| Published: June 30, 2019
Study on Correlation of Pscho-social and Demographic Factors with Perinatal Depression
Background: There are very few studies examining the correlation of antenatal depression and postpartum depression vary with respect to the demographic and psychosocial characteristics. Analysis and comparison of the correlation of depression during and after pregnancy will throw more light than exclusively focusing on postpartum depression. Aim: To study the psycho-social predictive and protective factors for depression in antenatal and post-partum period. Methodology: This was a prospective study done during women’s antenatal and postpartum period starting from 5months to 6 weeks postpartum. EPDS scale was used for screening for depressive symptoms in this cohort and those with scores of above 10 were included in the study. Then MINI interview was carried out and those who fulfilled DSM IV criteria for major depressive disorder were identified. PSLES scale was used to assess the life events that occurred in the past 1 year. Data analysis was done using SPSS-21 version. Descriptive analyses were carried out for the categorical variables by calculating the number and frequency. The continuous variables were calculated for mean and standard deviation. Results: The Psycho-social risk factors found to be significant in both groups were marital separation, duration of separation, alcohol abuse. Previous Psychiatric illness, family h/o Psychiatric illness, especially suicides found to be significant. EPDS scores showed positive correlation with the PSLES scores for stressful life events. Differentiating factors in antenatal depression and postnatal depression were high PSLES scores; financial constraints played a greater role in antenatal depression. While obstetric factors like infertility, high risk pregnancy and postpartum complications showed greater significance for postpartum depression. Use of formula feeds in newborn played a significant role in PPD. Conclusion: There is no differentiating psychosocial factor for antenatal and postpartum depression. But, obstetric factors like high risk pregnancy, infertility, postpartum complications are instrumental in the culmination of postpartum depression.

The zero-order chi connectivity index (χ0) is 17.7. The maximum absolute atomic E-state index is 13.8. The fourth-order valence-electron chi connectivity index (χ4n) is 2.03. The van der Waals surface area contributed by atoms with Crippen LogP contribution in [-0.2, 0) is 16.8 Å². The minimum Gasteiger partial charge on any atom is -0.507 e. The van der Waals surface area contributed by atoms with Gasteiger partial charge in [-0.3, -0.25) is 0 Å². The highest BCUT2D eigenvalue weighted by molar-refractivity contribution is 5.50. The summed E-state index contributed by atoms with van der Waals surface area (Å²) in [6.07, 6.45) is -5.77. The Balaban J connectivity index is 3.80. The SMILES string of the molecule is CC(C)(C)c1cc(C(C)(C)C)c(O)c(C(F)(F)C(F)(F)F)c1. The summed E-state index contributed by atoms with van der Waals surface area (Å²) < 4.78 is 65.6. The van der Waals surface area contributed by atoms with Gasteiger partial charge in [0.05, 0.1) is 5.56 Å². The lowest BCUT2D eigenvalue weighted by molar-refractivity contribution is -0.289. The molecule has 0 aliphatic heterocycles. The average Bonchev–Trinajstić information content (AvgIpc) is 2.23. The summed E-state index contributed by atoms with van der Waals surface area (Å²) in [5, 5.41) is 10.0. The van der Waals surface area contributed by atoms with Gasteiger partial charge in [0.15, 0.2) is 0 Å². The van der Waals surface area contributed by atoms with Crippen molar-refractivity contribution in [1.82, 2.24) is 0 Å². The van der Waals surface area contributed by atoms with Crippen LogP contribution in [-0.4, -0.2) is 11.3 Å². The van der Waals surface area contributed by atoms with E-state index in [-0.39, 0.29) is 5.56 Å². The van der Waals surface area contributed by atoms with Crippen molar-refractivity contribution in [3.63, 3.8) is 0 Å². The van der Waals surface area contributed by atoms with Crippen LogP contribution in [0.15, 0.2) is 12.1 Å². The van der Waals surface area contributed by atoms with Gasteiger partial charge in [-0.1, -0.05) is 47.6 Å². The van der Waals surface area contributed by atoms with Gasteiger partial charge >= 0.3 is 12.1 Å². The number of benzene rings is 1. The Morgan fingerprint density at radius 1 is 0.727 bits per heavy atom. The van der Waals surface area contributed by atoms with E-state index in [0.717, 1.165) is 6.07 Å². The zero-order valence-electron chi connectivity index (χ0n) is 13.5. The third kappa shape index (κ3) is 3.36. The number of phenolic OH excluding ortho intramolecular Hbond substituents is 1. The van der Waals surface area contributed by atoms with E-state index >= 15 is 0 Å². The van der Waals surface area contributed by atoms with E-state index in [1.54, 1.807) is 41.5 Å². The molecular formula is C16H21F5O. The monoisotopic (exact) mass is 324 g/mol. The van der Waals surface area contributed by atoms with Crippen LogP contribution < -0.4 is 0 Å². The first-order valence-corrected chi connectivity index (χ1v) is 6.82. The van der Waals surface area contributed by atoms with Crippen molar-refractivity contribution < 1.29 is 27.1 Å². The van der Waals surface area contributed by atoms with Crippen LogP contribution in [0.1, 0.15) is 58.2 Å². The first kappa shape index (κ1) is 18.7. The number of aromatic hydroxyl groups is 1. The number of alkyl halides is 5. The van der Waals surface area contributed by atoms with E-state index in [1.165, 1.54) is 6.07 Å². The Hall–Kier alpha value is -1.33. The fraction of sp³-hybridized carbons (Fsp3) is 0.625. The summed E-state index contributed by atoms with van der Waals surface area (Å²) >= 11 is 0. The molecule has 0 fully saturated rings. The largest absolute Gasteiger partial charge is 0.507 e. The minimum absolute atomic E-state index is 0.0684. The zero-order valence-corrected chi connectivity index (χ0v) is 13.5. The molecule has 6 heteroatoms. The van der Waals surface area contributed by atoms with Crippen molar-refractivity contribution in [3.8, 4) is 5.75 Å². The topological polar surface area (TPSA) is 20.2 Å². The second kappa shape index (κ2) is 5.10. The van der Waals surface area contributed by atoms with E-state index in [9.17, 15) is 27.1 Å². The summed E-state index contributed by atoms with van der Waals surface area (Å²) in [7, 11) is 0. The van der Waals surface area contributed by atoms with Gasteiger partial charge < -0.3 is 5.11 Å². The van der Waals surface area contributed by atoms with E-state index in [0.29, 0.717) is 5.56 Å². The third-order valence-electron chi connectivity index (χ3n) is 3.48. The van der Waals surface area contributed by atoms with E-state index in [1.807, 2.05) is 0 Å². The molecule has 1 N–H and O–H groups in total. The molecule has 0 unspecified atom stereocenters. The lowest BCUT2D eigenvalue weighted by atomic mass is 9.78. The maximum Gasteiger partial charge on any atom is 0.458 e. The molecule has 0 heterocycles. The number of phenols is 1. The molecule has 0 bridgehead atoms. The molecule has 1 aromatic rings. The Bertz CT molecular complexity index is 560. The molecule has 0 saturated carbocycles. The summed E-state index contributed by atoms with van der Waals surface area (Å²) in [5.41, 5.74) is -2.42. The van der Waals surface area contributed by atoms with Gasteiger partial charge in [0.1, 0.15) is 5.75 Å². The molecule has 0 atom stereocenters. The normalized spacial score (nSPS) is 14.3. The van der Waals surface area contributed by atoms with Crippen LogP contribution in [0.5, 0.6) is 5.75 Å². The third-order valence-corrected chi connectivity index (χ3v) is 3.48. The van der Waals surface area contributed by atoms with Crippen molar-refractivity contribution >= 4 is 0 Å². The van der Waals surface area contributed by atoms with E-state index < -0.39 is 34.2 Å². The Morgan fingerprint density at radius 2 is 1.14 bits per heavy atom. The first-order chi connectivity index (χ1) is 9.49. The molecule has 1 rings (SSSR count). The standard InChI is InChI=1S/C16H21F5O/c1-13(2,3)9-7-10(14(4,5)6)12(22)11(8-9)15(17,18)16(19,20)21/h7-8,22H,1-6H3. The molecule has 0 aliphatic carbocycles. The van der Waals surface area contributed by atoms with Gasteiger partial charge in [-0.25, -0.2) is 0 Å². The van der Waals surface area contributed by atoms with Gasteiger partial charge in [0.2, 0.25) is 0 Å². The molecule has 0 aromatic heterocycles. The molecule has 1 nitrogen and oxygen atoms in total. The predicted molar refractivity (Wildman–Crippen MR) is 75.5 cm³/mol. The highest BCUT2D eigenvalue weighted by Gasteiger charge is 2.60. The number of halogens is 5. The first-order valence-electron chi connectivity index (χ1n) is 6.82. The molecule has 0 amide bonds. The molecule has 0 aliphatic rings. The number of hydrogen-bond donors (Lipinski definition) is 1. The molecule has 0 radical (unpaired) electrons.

This is an Open Access Research distributed under the terms of the Creative Commons Attribution License (www.creativecommons.org/licenses/by/2.0), which permits unrestricted use, distribution, and reproduction in any Medium, provided the original work is properly cited.
© 2019, P. Bharathi, SushithSugathan. C and Syed Ummer. I
Received: May 28, 2019; Revision Received: June 27, 2019; Accepted: June 30, 2019
Published in Volume 07, Issue 2, April-June, 2019